U.S. Gulf of Mexico oil and gas production is returning to near normal levels after Hurricane Michael made landfall on the Florida Panhandle last week, data from an offshore regulator showed on Oct. 13, with oil output off 19% and natural gas production down less than 10%.
The Bureau of Safety and Environmental Enforcement (BSEE) also said in an update that only one evacuated production platform was still unoccupied, down from 89 platforms on Oct.,10. It can take several days after a storm passes to inspect platforms for damages, fully return crews and restore production after wells are shut-in ahead of a storm.
Michael entered the Gulf as a tropical storm and quickly spun into a major hurricane, producing rough seas and winds of up to 155 miles per hour (250 km/h) when it made landfall near Panama City, Florida, on Oct. 10.
The Gulf production still offline on Oct. 13 represented 330,394 barrels per day of oil production and 247 million cubic feet per day of natural gas output, BSEE reported from a survey of 17 oil and gas producers. In all, Michael cost Gulf producers about 3.27 million barrels of oil.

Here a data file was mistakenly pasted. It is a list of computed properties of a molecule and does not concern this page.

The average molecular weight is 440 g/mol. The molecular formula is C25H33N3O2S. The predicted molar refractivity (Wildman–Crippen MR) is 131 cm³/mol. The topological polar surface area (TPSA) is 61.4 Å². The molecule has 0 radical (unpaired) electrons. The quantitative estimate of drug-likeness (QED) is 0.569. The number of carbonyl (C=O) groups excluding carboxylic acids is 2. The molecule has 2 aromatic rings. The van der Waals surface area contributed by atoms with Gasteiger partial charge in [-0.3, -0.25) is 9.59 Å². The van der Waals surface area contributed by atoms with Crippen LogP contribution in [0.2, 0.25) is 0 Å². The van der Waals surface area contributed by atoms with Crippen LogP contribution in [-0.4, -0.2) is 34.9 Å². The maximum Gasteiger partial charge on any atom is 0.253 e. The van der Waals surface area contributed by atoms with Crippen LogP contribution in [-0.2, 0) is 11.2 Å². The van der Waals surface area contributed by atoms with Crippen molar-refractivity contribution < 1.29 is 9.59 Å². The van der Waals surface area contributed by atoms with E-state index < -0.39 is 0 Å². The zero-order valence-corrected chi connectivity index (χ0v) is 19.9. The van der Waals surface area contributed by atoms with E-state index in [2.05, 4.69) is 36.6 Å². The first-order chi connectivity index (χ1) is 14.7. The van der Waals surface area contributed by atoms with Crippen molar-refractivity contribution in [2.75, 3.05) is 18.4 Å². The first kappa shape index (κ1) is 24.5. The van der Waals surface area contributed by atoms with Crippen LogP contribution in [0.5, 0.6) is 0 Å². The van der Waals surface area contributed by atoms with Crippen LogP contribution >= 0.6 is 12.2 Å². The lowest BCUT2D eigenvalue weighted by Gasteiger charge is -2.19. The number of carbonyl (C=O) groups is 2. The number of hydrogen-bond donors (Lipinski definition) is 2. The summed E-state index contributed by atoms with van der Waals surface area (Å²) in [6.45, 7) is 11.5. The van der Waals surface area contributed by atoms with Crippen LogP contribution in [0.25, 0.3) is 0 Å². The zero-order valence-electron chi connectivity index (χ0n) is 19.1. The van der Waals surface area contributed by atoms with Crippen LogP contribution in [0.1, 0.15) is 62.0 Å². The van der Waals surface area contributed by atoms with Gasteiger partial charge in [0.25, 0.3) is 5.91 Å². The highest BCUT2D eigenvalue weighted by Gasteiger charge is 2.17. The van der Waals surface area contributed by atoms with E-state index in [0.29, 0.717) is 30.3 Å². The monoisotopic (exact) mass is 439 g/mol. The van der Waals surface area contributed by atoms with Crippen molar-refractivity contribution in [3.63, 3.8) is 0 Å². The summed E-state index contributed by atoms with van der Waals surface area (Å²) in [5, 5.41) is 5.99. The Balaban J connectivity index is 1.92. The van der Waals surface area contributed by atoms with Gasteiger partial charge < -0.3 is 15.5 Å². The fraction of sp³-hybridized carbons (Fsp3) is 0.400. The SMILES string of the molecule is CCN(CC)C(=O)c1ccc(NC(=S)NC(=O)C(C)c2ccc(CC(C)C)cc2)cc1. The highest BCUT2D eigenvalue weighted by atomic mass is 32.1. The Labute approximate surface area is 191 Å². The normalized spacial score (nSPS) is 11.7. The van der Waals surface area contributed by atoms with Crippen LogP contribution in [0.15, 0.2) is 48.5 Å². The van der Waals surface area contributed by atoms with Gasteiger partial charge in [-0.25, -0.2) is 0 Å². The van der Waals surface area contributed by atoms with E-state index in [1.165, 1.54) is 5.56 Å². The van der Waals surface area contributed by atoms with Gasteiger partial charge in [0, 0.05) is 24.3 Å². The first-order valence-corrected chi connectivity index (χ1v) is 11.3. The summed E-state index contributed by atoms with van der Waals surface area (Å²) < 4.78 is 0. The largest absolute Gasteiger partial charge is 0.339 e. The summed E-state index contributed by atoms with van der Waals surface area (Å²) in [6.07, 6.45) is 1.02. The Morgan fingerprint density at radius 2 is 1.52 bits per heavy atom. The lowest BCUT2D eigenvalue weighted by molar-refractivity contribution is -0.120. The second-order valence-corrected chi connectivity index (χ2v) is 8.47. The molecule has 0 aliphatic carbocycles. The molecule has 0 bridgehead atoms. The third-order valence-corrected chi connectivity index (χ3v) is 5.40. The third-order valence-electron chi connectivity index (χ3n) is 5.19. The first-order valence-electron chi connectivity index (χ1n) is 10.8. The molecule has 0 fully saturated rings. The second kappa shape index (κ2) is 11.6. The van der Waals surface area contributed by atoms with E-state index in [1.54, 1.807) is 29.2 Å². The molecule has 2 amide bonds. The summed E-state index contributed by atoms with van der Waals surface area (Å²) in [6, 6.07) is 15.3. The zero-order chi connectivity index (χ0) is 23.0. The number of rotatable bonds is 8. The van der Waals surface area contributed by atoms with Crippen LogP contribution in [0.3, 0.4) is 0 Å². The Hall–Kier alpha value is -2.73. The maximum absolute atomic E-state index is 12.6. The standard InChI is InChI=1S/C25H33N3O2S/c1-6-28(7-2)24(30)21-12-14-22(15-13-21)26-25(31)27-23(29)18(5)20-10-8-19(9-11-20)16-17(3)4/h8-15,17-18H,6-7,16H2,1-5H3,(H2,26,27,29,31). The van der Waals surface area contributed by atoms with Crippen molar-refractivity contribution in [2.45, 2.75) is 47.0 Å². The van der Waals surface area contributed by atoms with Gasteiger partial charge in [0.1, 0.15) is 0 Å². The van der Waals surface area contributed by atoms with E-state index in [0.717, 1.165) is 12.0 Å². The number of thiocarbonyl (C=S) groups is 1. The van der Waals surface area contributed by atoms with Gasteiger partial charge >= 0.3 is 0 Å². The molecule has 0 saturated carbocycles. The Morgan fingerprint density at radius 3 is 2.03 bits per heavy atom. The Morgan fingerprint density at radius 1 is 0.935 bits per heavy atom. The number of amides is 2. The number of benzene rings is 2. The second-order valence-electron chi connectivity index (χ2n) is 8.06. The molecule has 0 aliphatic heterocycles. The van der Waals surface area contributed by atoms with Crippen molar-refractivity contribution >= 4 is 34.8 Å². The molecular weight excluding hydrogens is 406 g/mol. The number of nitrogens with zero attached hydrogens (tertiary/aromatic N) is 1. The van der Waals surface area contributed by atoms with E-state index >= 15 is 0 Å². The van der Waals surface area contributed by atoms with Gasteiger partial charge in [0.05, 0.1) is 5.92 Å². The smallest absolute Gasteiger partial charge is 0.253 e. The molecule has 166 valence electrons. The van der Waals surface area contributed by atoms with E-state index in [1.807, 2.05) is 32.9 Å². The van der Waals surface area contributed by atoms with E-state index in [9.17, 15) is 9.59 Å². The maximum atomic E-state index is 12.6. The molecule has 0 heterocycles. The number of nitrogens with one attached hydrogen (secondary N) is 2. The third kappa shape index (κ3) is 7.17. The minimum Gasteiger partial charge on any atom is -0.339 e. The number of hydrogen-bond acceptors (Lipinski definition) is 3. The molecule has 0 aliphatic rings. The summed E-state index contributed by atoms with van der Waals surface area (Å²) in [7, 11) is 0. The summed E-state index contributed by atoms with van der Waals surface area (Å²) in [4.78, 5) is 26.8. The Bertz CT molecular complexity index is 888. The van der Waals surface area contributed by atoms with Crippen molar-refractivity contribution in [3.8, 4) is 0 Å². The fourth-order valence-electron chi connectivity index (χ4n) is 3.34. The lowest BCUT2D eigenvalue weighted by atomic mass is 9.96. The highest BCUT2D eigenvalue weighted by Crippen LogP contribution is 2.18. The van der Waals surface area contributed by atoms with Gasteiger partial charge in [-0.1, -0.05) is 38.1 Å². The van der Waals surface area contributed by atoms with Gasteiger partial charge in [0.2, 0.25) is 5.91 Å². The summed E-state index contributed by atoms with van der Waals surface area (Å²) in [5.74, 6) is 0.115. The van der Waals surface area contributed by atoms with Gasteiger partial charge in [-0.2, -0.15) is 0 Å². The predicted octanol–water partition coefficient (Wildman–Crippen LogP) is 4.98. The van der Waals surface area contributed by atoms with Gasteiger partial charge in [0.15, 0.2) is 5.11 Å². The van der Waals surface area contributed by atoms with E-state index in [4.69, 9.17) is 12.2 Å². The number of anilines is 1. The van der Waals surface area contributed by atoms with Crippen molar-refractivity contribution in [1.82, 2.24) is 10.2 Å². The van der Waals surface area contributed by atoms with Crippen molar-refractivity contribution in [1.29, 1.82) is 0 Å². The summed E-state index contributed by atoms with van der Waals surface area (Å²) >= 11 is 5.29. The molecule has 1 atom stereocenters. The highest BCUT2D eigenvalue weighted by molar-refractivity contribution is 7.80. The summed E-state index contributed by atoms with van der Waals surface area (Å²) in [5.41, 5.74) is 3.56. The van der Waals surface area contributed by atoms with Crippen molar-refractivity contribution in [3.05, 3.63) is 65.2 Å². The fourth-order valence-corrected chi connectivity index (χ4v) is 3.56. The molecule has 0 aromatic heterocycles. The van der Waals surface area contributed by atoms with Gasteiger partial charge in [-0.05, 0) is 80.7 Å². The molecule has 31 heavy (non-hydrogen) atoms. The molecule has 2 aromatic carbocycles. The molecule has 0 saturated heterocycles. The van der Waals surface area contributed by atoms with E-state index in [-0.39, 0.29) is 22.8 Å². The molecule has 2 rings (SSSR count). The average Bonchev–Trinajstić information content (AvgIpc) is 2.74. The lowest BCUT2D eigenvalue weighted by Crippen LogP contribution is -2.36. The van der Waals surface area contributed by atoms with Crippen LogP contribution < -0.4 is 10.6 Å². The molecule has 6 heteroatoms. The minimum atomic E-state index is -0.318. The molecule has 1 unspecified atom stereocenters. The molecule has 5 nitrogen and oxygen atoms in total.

Offshore production in federal waters of the U.S. Gulf of Mexico accounts for 17% of total U.S. crude output and 5% of national natural gas production, according to the U.S. Energy Information Administration.
BSEE said its Oct. 13 survey of producers showed that all drilling rigs and vessels that had been evacuated or moved to safer areas of the Gulf ahead of the storm were reoccupied and back at their drilling positions.
Numerous factors, including oil production, COVID-19 and infrastructure complicate the picture.
The U.S. Bureau of Land Management (BLM), which oversees the federal government's oil and gas leasing program, did not give a reason for the delays.
Royal Dutch Shell Plc, BP Plc, Chevron Corp., Exxon Mobil Corp., Hess Corp. and Murphy Oil were taking precautions, but not evacuating workers from offshore production platforms on June 2 because of Tropical Storm Cristobal.